Labour MP Zara Sultana has called for urgent measures to protect renters, highlighting the fact that 300,000 private renters have fallen into arrears during the pandemic, a figure that is highly likely to rise when the furlough scheme ends, currently propping up at least 5 million jobs. Sultana urged the government to extend the evictions ban for another year, cancel rent arrears and scrap no fault evictions. A coalition of organisations including Shelter, Crisis and Generation Rent have also urged the government to extend the eviction ban and offer a short-term package of emergency grants and loans to help renters who have lost income due to the pandemic.

Across the left in the UK, the protection of tenants has become a rallying point around which many groups have converged.

The rights of tenants and renters facing eviction have been picked up by Momentum as part of a widespread “resistance campaign” against residential evictions and a shift towards community-based action. Calls from John McDonnell MP for a “Marshall Plan-style” social housing recovery plan to build 100,000 council homes would go a long way towards elevating many out of precarious, expensive private rented accommodation, and would also create hundreds of thousands of jobs in construction and other industries.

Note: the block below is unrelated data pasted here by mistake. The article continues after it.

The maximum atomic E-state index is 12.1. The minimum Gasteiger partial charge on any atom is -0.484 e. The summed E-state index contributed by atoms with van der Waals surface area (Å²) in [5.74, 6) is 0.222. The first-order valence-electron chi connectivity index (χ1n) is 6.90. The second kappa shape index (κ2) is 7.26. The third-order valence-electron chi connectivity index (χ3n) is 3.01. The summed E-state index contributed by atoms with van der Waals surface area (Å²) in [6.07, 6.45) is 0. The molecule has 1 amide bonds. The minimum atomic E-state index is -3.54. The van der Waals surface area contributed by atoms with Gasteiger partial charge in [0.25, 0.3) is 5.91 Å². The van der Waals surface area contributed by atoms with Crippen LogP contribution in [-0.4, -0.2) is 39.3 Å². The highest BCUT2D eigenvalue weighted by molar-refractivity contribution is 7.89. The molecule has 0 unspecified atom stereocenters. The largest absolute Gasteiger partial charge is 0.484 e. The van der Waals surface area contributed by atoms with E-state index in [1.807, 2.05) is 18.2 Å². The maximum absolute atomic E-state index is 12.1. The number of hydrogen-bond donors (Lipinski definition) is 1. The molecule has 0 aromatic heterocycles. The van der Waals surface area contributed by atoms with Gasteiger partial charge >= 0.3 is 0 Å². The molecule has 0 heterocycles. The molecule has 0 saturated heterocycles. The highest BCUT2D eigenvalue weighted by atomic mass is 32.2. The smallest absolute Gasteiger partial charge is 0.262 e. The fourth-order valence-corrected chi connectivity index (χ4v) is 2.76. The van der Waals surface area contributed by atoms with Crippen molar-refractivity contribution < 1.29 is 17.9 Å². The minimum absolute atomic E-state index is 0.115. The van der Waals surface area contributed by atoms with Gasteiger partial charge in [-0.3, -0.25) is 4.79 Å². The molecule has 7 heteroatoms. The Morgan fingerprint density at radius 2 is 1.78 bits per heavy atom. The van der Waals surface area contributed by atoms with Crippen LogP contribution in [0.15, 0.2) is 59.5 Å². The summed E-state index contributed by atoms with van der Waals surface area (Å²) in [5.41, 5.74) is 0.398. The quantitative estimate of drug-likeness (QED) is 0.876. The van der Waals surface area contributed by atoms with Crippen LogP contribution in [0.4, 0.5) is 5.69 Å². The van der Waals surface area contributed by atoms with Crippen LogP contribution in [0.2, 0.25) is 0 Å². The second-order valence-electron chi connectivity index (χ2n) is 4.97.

Meanwhile, facing stiff competition for the title of “Worst Landlord in the Country” is John Christodoulou, the billionaire owner of Somerford Grove in Hackney. After campaigning for a rent reduction during the pandemic, residents were subjected to surveillance, harassment and threatened with legal action. The tenants, with the support of Generation Rent, the London Renters Union and Momentum now face immediate eviction, but to put it more accurately, they are now directly resisting their own eviction.

While the billionaire Christodoulou outright refuses to even meet with the tenants, the government and even the shadow cabinet have also neglected their duty of care and protection for renters. Shadow Secretary of State for Housing, Thangam Debbonaire MP was incredibly dismissive when asked why she opposed forgiving private rent debt, bizarrely claiming that it would benefit the rich.

There have been a number of victories in the UK for tenant activists to celebrate this year, such as the People’s Empowerment Alliance for Custom House (Peach) winning a 60% rent reduction and the right to live in council-managed properties. After four years of grassroots struggle, hundreds of families won the right to live in safe, secure and affordable accommodation. The London Renters Union have also been incredibly active in the capital, mobilising hundreds of members from disparate communities to resist evictions, preventing dozens of unlawful evictions over the summer. Acorn, a community-based union of tenants, workers and residents are also providing eviction resistance training for members as well as supporting direct action by members to resist evictions and win compensation from negligent landlords.